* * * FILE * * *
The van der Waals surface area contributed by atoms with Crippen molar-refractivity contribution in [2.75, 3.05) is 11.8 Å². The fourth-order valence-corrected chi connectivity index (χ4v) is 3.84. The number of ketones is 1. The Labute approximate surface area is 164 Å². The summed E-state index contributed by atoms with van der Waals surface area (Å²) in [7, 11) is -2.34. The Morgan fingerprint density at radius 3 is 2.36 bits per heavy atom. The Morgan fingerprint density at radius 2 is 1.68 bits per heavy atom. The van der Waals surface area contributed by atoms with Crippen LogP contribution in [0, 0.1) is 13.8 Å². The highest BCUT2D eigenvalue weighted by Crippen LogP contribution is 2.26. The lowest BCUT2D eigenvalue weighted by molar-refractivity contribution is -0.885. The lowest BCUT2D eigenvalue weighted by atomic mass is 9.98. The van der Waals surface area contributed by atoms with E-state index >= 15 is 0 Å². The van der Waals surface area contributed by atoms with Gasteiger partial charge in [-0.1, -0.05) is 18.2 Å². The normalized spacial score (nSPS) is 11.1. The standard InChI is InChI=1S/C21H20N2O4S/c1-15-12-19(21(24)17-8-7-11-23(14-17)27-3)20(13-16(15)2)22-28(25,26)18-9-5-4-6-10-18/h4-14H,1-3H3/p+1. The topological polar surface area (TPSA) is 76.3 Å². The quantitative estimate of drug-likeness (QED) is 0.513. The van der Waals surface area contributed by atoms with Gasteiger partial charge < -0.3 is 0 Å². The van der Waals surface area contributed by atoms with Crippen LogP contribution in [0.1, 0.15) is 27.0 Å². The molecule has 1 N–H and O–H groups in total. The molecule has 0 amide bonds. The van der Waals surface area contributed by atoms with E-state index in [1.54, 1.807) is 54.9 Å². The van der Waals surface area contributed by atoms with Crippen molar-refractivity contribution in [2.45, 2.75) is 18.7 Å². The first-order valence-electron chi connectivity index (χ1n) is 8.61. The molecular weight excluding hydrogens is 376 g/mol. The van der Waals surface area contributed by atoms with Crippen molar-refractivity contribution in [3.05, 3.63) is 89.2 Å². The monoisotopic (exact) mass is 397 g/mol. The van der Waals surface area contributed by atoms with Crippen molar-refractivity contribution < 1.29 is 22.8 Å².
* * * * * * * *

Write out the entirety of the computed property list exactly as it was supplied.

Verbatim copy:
The van der Waals surface area contributed by atoms with Crippen molar-refractivity contribution in [2.75, 3.05) is 11.8 Å². The fourth-order valence-corrected chi connectivity index (χ4v) is 3.84. The number of ketones is 1. The Labute approximate surface area is 164 Å². The summed E-state index contributed by atoms with van der Waals surface area (Å²) in [7, 11) is -2.34. The Morgan fingerprint density at radius 3 is 2.36 bits per heavy atom. The Morgan fingerprint density at radius 2 is 1.68 bits per heavy atom. The van der Waals surface area contributed by atoms with Crippen LogP contribution in [0, 0.1) is 13.8 Å². The highest BCUT2D eigenvalue weighted by Crippen LogP contribution is 2.26. The lowest BCUT2D eigenvalue weighted by molar-refractivity contribution is -0.885. The lowest BCUT2D eigenvalue weighted by atomic mass is 9.98. The van der Waals surface area contributed by atoms with E-state index >= 15 is 0 Å². The van der Waals surface area contributed by atoms with Gasteiger partial charge in [-0.1, -0.05) is 18.2 Å². The normalized spacial score (nSPS) is 11.1. The standard InChI is InChI=1S/C21H20N2O4S/c1-15-12-19(21(24)17-8-7-11-23(14-17)27-3)20(13-16(15)2)22-28(25,26)18-9-5-4-6-10-18/h4-14H,1-3H3/p+1. The topological polar surface area (TPSA) is 76.3 Å². The quantitative estimate of drug-likeness (QED) is 0.513. The van der Waals surface area contributed by atoms with Gasteiger partial charge < -0.3 is 0 Å². The van der Waals surface area contributed by atoms with Crippen LogP contribution in [0.1, 0.15) is 27.0 Å². The molecule has 1 N–H and O–H groups in total. The molecule has 0 amide bonds. The van der Waals surface area contributed by atoms with E-state index in [1.54, 1.807) is 54.9 Å². The van der Waals surface area contributed by atoms with Crippen molar-refractivity contribution in [2.45, 2.75) is 18.7 Å². The first-order valence-electron chi connectivity index (χ1n) is 8.61. The molecular weight excluding hydrogens is 376 g/mol. The van der Waals surface area contributed by atoms with Crippen molar-refractivity contribution in [3.05, 3.63) is 89.2 Å². The monoisotopic (exact) mass is 397 g/mol. The van der Waals surface area contributed by atoms with Crippen molar-refractivity contribution < 1.29 is 22.8 Å².